The Impact of Homelessness on Recent Sex Trade among Pregnant Women in Drug Treatment.

Research paper by Qiana L QL Brown, Courtenay E CE Cavanaugh, Typhanye V TV Penniman, William W WW Latimer

Indexed on: 04 Jul '12Published on: 04 Jul '12Published in: Journal of substance use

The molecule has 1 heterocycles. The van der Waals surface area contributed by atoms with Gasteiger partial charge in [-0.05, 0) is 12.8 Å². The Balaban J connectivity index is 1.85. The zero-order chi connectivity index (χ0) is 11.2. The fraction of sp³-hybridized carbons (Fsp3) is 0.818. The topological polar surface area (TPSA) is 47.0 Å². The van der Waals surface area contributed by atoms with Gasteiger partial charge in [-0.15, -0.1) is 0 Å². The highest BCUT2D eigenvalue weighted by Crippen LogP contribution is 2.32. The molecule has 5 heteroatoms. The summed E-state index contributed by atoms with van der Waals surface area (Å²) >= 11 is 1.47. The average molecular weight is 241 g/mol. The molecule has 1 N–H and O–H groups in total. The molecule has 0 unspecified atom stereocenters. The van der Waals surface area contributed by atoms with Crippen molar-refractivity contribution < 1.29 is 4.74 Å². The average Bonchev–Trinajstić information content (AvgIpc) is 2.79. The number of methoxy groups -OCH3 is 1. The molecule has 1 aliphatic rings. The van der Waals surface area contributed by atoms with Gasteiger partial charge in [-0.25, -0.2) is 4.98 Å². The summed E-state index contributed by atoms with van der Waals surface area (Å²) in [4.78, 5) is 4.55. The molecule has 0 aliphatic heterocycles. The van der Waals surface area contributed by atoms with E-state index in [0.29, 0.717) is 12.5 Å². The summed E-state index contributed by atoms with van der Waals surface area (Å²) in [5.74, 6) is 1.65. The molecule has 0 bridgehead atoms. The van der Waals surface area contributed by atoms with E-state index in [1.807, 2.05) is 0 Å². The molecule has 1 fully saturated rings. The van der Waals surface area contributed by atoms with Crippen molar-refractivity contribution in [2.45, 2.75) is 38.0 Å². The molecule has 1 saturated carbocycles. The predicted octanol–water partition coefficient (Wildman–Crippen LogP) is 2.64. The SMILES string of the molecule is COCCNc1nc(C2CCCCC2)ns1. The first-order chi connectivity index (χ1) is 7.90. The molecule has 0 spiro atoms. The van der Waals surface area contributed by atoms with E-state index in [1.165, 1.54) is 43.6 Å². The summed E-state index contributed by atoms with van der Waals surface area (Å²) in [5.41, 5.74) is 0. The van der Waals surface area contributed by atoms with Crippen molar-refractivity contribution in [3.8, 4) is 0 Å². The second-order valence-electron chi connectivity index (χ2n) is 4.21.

This study is a secondary data analysis aimed to examine the influence of recent homelessness on recent sex trade among pregnant women in drug treatment after controlling for psychiatric comorbidity, age, education, and race. Eighty-one pregnant women from a drug treatment program in Baltimore, Maryland attended an in-person interview and completed the Structured Clinical Interview for Diagnostic and Statistical Manual for Mental Disorders-IV for Axis I disorders, the HIV Risk Behavior Interview, and demographic questionnaires, which assessed psychiatric symptoms, recent homelessness, and sexual risk behavior respectively. Women who experienced recent homelessness had a 4.74 greater odds of having recently traded sex than women who had not been recently homeless, suggesting that homelessness uniquely influences sex trade beyond psychiatric status, which was also a significant correlate of recent sex trade. Addressing both homelessness and psychiatric problems may effectively reduce sex trade and risk for infectious diseases, which could adversely impact maternal and child health outcomes.